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REQUIRED READING: It is no secret that investors, extremely disappointed with the performance of private-label mortgage-backed securities, have been aggressively pursuing remuneration from counterparties. Up until this point, the blitz has been mostly endured by the front office. With the push for mortgage putbacks growing daily, investors have been clamoring for access to loan data that might support their claims that sellers misrepresented loan quality or breached contractual warranties.

Although much of investors' ire has been directed toward originators, servicers - fresh off a nearly industry-wide admission of flawed foreclosure processes, never mind persistent consumer complaints of bad-faith negotiations - are increasingly finding themselves in the crosshairs. Previously, sloppy servicing - drawn-out foreclosure timelines, for example - was viewed as simply inefficient work, grounds for reminding servicers of their obligations under loan pooling and servicing agreements (PSAs).

"The servicer's response was, 'We'll correct it,' but it was highly unusual to be able to get money out of the servicer, to get a servicer to pay damages for not doing their job optimally," says Sue Allon, CEO of Allonhill, a provider of due-diligence services.

Perhaps the most high-profile example of the divide between servicers and investors is  the notice of nonperformance that residential mortgage-backed securities (RMBS) certificate holders, including Blackrock and PIMCO, sent last October to Countrywide Home Loan Servicing under PSAs. The master servicer and trustee, respectively, on 115 Countrywide-issued RMBS deals, Countrywide and Bank of New York were accused of defaulting on their obligation.

The investors have alleged a variety of PSA breaches, with the general theme being that the trust’s losses were exacerbated by Countrywide’s servicing failures. More specifically, the institutional investors decried shoddy collateral files, the failure to follow up on deficient loan files and alleged attempts to maximize servicing fees at the expense of investors and borrowers.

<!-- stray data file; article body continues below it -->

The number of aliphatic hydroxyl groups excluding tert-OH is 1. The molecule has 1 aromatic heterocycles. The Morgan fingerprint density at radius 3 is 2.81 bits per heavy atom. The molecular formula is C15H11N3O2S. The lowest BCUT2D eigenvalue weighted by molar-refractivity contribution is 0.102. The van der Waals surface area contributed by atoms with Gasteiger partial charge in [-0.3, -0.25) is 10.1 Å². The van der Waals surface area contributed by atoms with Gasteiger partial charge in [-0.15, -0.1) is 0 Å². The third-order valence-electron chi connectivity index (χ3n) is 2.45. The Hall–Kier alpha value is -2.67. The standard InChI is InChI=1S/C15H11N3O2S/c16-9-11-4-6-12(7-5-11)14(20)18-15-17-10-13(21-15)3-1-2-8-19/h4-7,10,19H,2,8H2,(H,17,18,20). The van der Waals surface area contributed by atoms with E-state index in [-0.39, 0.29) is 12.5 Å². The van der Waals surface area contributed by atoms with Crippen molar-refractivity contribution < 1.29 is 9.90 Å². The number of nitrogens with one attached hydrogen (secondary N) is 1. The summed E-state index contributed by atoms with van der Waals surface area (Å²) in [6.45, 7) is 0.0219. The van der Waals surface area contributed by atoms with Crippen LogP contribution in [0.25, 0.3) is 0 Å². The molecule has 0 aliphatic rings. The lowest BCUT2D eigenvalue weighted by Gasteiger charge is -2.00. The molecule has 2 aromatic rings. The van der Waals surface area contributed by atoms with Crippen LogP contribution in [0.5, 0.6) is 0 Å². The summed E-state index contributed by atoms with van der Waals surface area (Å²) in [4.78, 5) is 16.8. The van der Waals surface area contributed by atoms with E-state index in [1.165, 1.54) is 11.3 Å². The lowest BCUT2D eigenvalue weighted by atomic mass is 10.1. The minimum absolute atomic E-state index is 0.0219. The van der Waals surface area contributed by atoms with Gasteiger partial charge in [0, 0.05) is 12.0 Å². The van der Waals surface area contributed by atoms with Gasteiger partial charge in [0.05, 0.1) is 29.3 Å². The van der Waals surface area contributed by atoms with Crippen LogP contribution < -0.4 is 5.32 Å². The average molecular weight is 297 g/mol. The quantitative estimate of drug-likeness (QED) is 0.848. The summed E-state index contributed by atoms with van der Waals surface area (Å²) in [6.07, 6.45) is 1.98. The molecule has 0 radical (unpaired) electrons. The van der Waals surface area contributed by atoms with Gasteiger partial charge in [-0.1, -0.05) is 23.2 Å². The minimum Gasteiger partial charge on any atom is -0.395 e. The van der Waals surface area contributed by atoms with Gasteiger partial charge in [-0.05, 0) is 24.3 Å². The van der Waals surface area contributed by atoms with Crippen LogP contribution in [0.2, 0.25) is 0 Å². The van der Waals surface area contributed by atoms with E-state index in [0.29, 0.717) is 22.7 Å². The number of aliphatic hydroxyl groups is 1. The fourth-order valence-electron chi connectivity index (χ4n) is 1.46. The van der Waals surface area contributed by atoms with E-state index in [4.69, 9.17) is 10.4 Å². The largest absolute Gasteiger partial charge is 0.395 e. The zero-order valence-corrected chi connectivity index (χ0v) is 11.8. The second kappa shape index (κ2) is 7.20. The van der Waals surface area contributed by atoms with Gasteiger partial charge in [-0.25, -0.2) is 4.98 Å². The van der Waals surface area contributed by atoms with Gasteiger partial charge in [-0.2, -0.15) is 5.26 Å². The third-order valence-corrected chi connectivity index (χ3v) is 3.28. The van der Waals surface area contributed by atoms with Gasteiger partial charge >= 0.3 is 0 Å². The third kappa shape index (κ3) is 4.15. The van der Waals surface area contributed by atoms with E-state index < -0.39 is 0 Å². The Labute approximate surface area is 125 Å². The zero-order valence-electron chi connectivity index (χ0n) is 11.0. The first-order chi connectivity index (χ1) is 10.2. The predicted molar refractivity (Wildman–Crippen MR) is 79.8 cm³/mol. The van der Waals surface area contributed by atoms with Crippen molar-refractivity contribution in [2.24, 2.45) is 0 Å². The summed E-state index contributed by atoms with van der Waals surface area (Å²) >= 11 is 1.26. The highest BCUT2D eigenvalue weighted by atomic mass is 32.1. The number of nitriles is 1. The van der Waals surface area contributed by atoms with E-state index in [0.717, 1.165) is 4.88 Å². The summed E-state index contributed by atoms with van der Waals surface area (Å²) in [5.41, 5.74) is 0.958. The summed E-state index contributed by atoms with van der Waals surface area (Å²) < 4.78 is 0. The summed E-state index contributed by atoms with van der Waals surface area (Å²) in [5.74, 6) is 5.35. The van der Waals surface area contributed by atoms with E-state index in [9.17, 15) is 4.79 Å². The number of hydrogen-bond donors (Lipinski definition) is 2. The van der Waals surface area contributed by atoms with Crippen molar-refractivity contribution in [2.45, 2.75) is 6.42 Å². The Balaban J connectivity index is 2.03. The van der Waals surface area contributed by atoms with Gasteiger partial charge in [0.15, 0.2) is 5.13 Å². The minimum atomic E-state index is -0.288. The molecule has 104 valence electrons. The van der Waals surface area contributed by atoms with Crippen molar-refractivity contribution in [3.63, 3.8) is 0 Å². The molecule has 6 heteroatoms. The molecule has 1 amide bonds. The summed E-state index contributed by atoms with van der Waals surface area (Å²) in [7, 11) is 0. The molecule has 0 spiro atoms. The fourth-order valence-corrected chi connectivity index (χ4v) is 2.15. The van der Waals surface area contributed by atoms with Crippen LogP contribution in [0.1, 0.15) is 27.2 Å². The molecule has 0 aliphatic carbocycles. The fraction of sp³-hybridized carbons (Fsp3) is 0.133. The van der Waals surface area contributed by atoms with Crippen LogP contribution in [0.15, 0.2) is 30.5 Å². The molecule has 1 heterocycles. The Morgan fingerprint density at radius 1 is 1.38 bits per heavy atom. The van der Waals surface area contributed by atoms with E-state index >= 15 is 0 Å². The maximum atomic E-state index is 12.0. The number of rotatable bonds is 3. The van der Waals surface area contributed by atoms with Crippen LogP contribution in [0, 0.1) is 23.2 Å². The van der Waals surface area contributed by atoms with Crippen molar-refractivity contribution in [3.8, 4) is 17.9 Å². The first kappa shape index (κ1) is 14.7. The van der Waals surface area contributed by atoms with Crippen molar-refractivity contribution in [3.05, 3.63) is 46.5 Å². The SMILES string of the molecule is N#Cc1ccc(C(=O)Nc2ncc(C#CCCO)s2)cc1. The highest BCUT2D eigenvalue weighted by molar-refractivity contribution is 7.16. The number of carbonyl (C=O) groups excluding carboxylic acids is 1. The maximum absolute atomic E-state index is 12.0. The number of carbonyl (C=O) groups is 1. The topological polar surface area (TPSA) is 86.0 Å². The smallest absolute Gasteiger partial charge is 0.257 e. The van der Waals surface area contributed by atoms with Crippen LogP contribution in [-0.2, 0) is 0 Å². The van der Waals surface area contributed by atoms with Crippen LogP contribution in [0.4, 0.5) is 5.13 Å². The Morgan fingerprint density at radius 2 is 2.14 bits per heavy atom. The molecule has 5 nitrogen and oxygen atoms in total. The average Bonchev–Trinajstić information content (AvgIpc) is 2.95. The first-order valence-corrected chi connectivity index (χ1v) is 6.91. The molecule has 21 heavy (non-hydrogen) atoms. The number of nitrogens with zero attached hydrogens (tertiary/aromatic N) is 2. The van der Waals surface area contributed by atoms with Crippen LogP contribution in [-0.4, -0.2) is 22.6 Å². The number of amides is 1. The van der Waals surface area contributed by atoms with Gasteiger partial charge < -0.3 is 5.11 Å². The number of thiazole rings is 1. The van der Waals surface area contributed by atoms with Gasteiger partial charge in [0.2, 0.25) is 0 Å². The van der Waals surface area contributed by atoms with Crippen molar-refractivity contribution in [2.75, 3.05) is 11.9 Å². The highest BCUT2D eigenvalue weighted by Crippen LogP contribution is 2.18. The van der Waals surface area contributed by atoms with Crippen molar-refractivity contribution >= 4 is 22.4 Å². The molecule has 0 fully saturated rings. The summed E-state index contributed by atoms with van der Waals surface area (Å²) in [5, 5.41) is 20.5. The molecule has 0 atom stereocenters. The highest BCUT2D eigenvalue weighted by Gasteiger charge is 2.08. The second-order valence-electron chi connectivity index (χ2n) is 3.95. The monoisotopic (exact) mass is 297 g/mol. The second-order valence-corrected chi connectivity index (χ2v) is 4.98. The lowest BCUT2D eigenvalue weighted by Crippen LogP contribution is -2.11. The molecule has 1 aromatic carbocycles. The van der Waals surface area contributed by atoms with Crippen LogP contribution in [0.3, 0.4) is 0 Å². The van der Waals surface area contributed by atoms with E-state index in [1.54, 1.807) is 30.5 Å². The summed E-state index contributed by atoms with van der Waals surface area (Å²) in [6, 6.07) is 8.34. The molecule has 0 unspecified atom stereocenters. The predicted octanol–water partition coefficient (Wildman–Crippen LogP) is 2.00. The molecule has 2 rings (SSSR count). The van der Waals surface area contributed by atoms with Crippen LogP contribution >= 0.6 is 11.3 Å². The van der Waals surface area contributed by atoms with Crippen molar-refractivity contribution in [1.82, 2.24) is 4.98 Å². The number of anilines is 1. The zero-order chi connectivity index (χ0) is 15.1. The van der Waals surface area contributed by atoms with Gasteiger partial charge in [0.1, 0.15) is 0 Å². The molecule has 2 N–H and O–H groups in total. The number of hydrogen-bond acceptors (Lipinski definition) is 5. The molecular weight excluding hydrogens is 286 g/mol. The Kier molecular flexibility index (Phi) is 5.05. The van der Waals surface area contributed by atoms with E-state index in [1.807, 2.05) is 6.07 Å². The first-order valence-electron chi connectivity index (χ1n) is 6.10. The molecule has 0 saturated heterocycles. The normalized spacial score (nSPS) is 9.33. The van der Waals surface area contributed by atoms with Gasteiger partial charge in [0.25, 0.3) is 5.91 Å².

“Everyone is sympathetic to the fact that servicers haven’t had it together,” says Allon, “but investors in these RMBS are pretty mad that things went as badly as they did, and they want to hold servicers accountable.”

The allegations in the Countrywide example appear to straddle the servicing and origination functions: Countrywide, the investors say, failed to enforce the sellers’ repurchase obligation and failed to notify the trustee of representation-and-warranty breaches that could have been discovered as part of loss mitigation activity.

While investors’ chief avenue for remedying origination mistakes is to demand that sellers repurchase non-compliant loans, their opportunities for recourse over servicing errors often fall into one of two categories: suing for damages or transferring servicing rights, according to Isaac Gradman, an independent attorney and consultant based in San Francisco.

But before investors can act, they must first reach critical mass. Under the terms of most PSAs, the holders of 25% or more of the voting rights in an RMBS deal have the authority to make certain demands, such as requiring the trustee to investigate claims of contractual breaches. When the percentage of holders grows to 50%, investors become empowered to essentially fire a servicer or trustee.

“Private-label investors have had to overcome a number of procedural hurdles to even get standing to petition a trust for action or to file a lawsuit,” Gradman says. In the case of Countrywide, the Bank of New York originally rejected a request by investors to investigate perceived breaches. A month later, the investors sent their notice of nonperformance.

Investors gain steam

Around the time when robo-signing became headline news, reports began re-emerging that investors were joining forces in preparation for large-scale litigation against banks over RMBS deals. One of the largest initiatives is the quickly growing investor clearinghouse being organized by Dallas-based attorney Talcott Franklin. In October, the clearinghouse had 25% or more of voting rights on some 2,600 RMBS deals and 50% or more on 1,150 deals. As of early January, Franklin was representing 25% or more of voting rights on about 3,000 deals.

While 2010 was the year of “probing quietly to determine who our friends are,” he explains, the clearinghouse may begin filing lawsuits this year.

“We don’t have a choice but to be more aggressive now,” Franklin says, adding that the investors will decide on a case-by-case basis whether to pursue loan putbacks, servicing transfers or compensation for damages. Servicers are often affiliates of, or the actual parties involved in, repurchase obligations, he adds. The way Franklin sees it, servicers are too often acting in their own self-interest rather than the interest of investors. “There are huge conflicts of interest all over these deals, and those conflicts are starting to manifest themselves in a bad way for borrowers and in a bad way for investors,” he says.